Emergency services are routed through an emergency medical dispatcher (EMD). Dispatch urgency is classified by the EMD from A to D – A and B being immediately life threatening or more stable but urgent missions responded to with lights and sirens. Missions in the C-category are semi-urgent and D, non-urgent. The nurse paramedics are trained to assess the patient on scene and decide whether the patient needs immediate medical treatment or transportation. In addition, nurse paramedics reassess the urgency based on their evaluation. They can decide not to transport by ambulance if the patient’s condition does not warrant it, or the patient can be treated on scene. There is no standard protocol guiding nurse paramedics in the care of palliative patients in the study area.

The Finnish national guidelines and recommendations instruct physicians to recognize patients who need the goal of the treatment shifted to symptom-centered palliative care by making a palliative care decision. This decision is documented by the International Classification of Diseases (ICD)-10 code Z51.5 (Palliative care) in the patient records. Annually, over 1500 patients receive a palliative care decision (ICD-10 code Z51.5) in Tampere University Hospital.

The palliative care unit of Tampere University Hospital leads the regional palliative care pathway in collaboration with the communities in the region. The pathway includes home care teams and community hospital wards as well as the Pirkanmaa Hospice, where patients with a palliative care decision may be admitted without a visit in the emergency room (ER) in case of unexpected deterioration of symptoms or other palliative care needs.


The study population was gathered based on the palliative care decisions in the patient records. We included patients who were set a goal of therapy as palliative intent by a diagnosis code Z51.5 in the ICD-10 between 1 August 2021 and 31 December 2021 and who died before 1 April 2022. We included only patients living in municipalities where the EMS used an electronic patient record system. These municipalities were Akaa, Lempäälä, Nokia, Ruovesi, Tampere, Urjala, Valkeakoski, Vesilahti, Virrat, and Ylöjärvi. Altogether, 70% of the people in the EMS catchment area live in these municipalities. From these patients, the electronic patient care records were retrieved from the period of four weeks before the setting of the diagnosis code Z51.5 to the day when the patient passed away. If at least one paramedic visit to the patient was reported between the diagnosis and time of death, the patient was included. With these criteria it was ensured that the included patient truly was recognized to be in the end-of-life stage of their illness. The number of patient contacts to the palliative care unit was also retrieved.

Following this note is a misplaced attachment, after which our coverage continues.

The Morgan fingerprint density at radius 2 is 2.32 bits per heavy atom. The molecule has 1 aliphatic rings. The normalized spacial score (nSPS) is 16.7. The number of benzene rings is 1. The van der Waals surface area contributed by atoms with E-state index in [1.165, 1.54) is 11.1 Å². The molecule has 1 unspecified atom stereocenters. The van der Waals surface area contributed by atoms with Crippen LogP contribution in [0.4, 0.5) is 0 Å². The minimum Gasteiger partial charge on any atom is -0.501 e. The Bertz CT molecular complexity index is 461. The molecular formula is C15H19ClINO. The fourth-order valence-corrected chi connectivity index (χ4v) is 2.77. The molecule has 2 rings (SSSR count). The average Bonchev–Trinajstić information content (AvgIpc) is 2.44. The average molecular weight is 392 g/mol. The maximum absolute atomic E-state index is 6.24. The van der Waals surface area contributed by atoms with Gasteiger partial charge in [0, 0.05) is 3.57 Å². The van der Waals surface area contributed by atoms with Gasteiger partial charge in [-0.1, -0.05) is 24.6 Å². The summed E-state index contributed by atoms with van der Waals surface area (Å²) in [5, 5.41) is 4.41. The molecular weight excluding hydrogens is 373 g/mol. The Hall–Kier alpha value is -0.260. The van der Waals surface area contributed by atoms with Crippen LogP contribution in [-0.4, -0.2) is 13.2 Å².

Data and statistical analyses

From the study population, basic patient data were collected from the patient records. These included age, gender, current diagnoses, and information about the conditions in which the palliative care decision was set. Precise information about the EMS visits and treatment given was also recorded from the patient records. Paramedics have been instructed to record information about the palliative care decision in the patient records. It was considered that the paramedic had recognized the situation and was aware of the patient’s advanced care plan if the palliative care decision was mentioned in the recording. The recorded data were analyzed using IBM SPSS statistics version 29. Descriptive statistics were used to describe the data.


There were 36 672 EMS dispatches in the study region during the study period. A palliative care diagnosis was established for 646 patients and 548 of them died before 1 April 1, 2022. Of these patients, 340 lived in the study area. Among them, the EMS visited 69 patients 97 times between the palliative diagnosis and death. Figure 1 describes the patient selection in detail. EMS dispatches towards palliative care patients formed 0.26% of the total dispatches in the study area during the study period. The most common location of the EMS dispatch was the patient’s home. Typically, the patient was visited once, but there were some patients who had several visits before death. Table 1 describes the patient characteristics. The most common dispatch codes were general weakness (25%), breathing difficulty (22%), pain (11%) and fall (9%). Urgent dispatches with lights and sirens (A and B) comprised 33% of all dispatches. Overall, 13% of the EMS dispatches led to transportation with lights and sirens. The most common dispatch and transportation codes are described in Table 2. After assessment by the EMS, 55% of the patients were transported to the emergency department. In 21% of the EMS missions, the patients were transported to a community hospital ward. The patient was transported in 76% of the dispatches. Paramedics provided treatment in 40% of the cases. The most common interventions were opening an intravenous line (30%), administering pain medication (21%), and providing supplemental oxygen (19%). Table 3 presents the need of patient transport, transport destination and treatment on scene. In one case the paramedics attempted resuscitation. A palliative care plan was recognized by paramedics in 42 of the 97 callouts. In 31 patients palliative care was not recognized during any visit, and in 38 patients it was recognized at least once. A total of 84% of the patients had established contact with the palliative care unit of Tampere University Hospital.